Monday, June 18, 2018
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Better farming takes edge off drought

Dryland corn improvement over crops in 1930s

Some farmers, who remember how drought desiccated crops in the 1930s, claim this year is the worst they’ve seen.

That may be so, according to Monsanto Learning Center manager Chandler Mazour, but there’s still a bright side.

“Farmers harvesting dryland corn 20 to 30 years ago wouldn’t have any corn this year,” Mazour said.

That’s because of improved farming techniques such as conservation of water and use of better hybrids to help ward off drought and protect plants from insects, he said.

At the learning center, Mazour said corn planted with Monsanto’s DroughtGard system looks favorable.

Hybrids, containing DroughtGard, will be available for planting next spring.

Mazour said the system combines strong, drought-tolerant genetics and biotech traits to make the corn plant more hydro efficient.

When used in combination with agronomic recommendations, he said the plant is designed to enhance yield stability.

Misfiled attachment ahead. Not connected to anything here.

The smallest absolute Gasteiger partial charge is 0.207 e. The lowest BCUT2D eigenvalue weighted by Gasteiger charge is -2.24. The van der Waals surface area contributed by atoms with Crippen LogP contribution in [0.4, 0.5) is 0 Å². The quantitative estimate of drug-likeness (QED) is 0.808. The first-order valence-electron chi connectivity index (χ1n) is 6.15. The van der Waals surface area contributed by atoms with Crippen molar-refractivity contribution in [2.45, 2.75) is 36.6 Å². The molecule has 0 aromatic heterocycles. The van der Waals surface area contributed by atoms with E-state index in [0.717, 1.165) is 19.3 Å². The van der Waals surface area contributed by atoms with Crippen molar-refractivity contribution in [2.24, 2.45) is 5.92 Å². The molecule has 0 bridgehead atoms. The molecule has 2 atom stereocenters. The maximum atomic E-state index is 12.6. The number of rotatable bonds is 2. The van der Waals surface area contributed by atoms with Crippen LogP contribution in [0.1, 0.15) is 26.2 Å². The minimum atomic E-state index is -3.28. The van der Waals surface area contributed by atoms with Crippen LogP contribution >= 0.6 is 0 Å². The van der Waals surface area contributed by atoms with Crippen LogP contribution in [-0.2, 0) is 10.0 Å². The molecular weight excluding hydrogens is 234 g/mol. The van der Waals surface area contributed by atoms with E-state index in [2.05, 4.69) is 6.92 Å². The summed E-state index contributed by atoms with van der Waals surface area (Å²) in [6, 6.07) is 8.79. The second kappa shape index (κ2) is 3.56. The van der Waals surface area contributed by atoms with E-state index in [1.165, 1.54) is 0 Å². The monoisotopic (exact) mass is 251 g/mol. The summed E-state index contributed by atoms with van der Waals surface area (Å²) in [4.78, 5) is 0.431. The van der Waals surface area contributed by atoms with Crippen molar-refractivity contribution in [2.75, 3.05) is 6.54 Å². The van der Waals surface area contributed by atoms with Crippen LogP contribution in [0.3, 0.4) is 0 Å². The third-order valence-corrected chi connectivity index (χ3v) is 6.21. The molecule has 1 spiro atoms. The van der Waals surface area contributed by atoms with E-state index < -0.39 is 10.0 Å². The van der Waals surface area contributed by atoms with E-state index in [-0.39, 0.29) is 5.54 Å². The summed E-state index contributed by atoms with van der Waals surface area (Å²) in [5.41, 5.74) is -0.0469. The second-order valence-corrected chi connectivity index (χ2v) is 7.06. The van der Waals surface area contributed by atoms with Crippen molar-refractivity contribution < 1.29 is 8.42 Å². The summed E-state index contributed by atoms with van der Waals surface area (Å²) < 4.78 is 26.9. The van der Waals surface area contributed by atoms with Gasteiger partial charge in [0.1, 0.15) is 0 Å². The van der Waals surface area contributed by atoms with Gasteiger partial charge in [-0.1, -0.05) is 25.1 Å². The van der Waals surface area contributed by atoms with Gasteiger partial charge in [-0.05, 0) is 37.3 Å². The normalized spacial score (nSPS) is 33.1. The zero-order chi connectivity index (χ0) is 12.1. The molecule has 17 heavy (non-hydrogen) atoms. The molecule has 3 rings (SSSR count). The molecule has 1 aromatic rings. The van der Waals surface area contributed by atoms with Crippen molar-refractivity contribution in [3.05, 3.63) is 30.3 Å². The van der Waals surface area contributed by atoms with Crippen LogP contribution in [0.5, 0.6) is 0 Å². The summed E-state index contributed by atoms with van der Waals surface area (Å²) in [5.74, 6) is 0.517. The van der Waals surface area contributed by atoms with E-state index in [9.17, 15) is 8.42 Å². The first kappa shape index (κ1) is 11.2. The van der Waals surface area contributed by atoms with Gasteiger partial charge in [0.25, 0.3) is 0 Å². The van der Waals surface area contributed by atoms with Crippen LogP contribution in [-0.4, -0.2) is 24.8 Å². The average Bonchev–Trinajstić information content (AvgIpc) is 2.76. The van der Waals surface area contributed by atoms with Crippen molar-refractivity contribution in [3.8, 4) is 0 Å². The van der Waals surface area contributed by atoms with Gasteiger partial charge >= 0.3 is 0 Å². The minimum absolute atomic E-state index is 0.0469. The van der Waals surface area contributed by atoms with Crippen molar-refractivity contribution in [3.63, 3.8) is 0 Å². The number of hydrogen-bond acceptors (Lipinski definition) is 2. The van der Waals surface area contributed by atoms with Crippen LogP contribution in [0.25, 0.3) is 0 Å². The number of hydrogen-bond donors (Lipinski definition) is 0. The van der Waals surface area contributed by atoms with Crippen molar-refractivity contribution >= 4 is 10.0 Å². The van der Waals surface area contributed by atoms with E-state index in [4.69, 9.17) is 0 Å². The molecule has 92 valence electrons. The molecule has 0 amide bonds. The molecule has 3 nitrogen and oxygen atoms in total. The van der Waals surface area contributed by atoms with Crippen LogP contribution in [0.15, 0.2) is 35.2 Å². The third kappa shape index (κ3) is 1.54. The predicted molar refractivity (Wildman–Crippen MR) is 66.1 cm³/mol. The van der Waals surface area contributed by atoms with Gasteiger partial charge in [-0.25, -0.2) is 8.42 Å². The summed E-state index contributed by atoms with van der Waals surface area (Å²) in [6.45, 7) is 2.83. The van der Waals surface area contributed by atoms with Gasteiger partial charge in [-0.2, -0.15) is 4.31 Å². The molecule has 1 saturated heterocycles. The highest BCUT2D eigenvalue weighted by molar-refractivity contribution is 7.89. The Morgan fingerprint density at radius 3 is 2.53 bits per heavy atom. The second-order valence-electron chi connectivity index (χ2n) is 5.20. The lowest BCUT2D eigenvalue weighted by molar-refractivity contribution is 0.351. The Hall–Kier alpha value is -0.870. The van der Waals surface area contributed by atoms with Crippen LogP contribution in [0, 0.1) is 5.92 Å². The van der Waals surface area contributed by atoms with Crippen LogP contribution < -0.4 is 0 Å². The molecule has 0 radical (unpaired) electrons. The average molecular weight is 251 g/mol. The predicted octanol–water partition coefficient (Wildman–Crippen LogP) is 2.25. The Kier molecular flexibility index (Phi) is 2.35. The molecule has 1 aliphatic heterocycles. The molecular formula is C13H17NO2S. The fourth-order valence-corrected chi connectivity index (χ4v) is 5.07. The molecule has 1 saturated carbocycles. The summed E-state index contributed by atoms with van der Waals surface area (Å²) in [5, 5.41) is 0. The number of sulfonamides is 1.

Unfortunately, Mazour said some droughts are so severe that even a world-class genetics system can fail.

“If there’s no rain for two years, it won’t work,” Mazour said. “This system won’t allow you to plant in the Sahara Desert and not irrigate.”

According to the National Weather Service website, more than a century of U.S. weather records indicate three or four major drought events during that period.

Two, the 1930s Dust Bowl drought and another in the 1950s, each lasted five to seven years and covered large areas of the continental United States, including Nebraska.

These days, the three-month outlook for rain and snow in the area is bleak.

Add that to the last 15 months of little or no precipitation and it’s scary, Mazour said.

“We came into last spring with some stored soil moisture, more in some place than others,” he said. “But if this pattern continues into next year, dryland ag in the high plains could really take a beating.”

Mazour pointed to eight-foot root pits dug in learning center fields that show very little soil moisture.

“It will be interesting to see how long it takes to replenish the soil,” he said. “We need almost two weeks of rainy London weather for the moisture to soak in.”

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